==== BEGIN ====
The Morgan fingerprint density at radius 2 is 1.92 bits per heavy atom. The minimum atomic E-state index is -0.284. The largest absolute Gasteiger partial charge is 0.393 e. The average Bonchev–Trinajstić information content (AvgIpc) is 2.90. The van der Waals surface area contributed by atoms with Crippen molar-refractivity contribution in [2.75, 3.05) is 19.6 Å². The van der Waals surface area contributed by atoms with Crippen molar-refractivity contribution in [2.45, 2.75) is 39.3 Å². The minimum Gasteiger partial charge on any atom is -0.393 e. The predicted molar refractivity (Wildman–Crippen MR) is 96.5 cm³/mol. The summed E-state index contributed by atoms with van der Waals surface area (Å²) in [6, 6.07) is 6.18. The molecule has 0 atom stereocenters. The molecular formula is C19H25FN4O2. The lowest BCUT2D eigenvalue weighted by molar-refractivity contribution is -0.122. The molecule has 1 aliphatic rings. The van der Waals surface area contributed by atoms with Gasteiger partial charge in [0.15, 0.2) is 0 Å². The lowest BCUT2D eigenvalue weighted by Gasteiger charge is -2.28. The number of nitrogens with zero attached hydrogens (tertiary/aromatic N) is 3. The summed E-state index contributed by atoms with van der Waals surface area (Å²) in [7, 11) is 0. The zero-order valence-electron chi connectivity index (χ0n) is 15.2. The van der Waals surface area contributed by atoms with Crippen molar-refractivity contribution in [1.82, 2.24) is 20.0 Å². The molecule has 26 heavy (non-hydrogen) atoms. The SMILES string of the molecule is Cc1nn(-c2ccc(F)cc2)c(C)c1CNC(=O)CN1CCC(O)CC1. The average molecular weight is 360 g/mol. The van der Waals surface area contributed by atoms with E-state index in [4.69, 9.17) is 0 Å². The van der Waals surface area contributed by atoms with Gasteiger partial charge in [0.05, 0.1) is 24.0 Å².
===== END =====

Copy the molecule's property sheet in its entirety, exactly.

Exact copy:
The Morgan fingerprint density at radius 2 is 1.92 bits per heavy atom. The minimum atomic E-state index is -0.284. The largest absolute Gasteiger partial charge is 0.393 e. The average Bonchev–Trinajstić information content (AvgIpc) is 2.90. The van der Waals surface area contributed by atoms with Crippen molar-refractivity contribution in [2.75, 3.05) is 19.6 Å². The van der Waals surface area contributed by atoms with Crippen molar-refractivity contribution in [2.45, 2.75) is 39.3 Å². The minimum Gasteiger partial charge on any atom is -0.393 e. The predicted molar refractivity (Wildman–Crippen MR) is 96.5 cm³/mol. The summed E-state index contributed by atoms with van der Waals surface area (Å²) in [6, 6.07) is 6.18. The molecule has 0 atom stereocenters. The molecular formula is C19H25FN4O2. The lowest BCUT2D eigenvalue weighted by molar-refractivity contribution is -0.122. The molecule has 1 aliphatic rings. The van der Waals surface area contributed by atoms with Gasteiger partial charge in [0.15, 0.2) is 0 Å². The lowest BCUT2D eigenvalue weighted by Gasteiger charge is -2.28. The number of nitrogens with zero attached hydrogens (tertiary/aromatic N) is 3. The summed E-state index contributed by atoms with van der Waals surface area (Å²) in [7, 11) is 0. The zero-order valence-electron chi connectivity index (χ0n) is 15.2. The van der Waals surface area contributed by atoms with Crippen molar-refractivity contribution in [1.82, 2.24) is 20.0 Å². The molecule has 26 heavy (non-hydrogen) atoms. The SMILES string of the molecule is Cc1nn(-c2ccc(F)cc2)c(C)c1CNC(=O)CN1CCC(O)CC1. The average molecular weight is 360 g/mol. The van der Waals surface area contributed by atoms with E-state index in [4.69, 9.17) is 0 Å². The van der Waals surface area contributed by atoms with Gasteiger partial charge in [0.05, 0.1) is 24.0 Å².